The postwar Japan was subject to deep identity mutations as a result from the defeat and the social reforms often dictated by the American occupant. Only in 1951, after the end of the occupation the postwar “Japanese miracle” of the 1950s and the 1960s emphasized by new economic prosperity and international reputation. And yet, starting from the 1960s, this feeling of defeat still endures as the contemporary Japan remains haunted by the consequences of social mutations resulted from the postwar period at the cost of tradition. Such a mutation that Mishima Yukio criticized in the 1960s through the fall of patriarchal authority and loss of old values. From Gilles Deleuze’s point of view, cinema as a reflection of modernity and society also emphasized that crisis of individual by exposing the loss of the link between the man and the world.In the 1960s, many Japanese filmmakers such as Wakamatsu Koji or Teshigahara Hiroshi already shared their concerns about this loss. Through this presentation, it will be demonstrated that this loss already observed in the 1960s still endures in contemporary Japan. That’s why it will especially focus on two movies from present filmmakers: Tokyo Fist (1995) by Tsukamoto Shinya and Tokyo Sonata (2008) by Kurosawa Kiyoshi. Both of these movies highlight this still fallen masculine authority resulting in a crisis of obsolete models. In that case, how is this figure depicted and in what way does that portrayal establish a present observation resulted from an unresolved postwar failure ?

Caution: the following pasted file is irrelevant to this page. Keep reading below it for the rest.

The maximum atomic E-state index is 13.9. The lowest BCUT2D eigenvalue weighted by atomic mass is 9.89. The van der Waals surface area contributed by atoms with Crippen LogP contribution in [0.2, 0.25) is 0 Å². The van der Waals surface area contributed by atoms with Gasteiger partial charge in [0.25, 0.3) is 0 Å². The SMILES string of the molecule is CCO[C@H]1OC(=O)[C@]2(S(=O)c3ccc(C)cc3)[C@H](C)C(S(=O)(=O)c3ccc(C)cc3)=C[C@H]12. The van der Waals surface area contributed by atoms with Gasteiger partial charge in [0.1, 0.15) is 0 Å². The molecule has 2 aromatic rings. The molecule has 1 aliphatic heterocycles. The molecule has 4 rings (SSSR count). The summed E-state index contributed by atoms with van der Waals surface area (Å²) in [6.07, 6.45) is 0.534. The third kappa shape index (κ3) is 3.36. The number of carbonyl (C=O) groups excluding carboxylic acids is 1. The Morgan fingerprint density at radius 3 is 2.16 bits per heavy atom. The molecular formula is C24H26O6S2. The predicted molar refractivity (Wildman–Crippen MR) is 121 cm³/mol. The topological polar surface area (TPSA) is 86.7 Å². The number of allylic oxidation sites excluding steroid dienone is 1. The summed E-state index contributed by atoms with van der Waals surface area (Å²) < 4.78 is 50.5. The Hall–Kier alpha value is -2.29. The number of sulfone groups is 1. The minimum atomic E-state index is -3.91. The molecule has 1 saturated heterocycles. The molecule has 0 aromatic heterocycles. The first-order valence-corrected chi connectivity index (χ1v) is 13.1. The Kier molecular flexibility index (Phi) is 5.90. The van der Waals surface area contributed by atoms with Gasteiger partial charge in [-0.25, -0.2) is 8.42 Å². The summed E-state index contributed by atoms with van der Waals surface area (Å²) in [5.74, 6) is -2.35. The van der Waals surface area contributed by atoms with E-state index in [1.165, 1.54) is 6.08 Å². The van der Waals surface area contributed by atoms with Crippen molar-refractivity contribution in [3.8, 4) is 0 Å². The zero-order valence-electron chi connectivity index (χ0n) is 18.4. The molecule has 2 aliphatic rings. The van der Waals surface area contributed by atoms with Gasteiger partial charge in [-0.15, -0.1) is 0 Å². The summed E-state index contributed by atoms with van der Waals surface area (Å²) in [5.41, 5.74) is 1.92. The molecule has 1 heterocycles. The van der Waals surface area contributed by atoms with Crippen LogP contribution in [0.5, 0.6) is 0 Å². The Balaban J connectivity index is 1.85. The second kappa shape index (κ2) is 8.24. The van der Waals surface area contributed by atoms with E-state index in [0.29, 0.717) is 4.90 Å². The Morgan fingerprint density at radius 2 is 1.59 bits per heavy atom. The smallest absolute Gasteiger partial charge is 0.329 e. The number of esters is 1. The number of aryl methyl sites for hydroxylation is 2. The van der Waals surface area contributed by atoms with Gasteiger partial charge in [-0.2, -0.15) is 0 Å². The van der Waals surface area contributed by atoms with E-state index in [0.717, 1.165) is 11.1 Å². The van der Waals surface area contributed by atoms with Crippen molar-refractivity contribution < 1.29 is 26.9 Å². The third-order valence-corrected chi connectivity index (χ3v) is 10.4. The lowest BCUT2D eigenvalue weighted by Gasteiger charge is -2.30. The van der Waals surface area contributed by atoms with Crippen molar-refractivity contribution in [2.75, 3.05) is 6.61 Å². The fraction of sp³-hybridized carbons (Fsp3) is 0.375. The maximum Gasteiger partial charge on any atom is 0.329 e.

Maxime Boyer-Degoul, Université Libre de Bruxelles, France
Stream: Humanities - Media, Film Studies, Theatre, Communication
This paper is part of the ACAH2017 Conference Proceedings (View)
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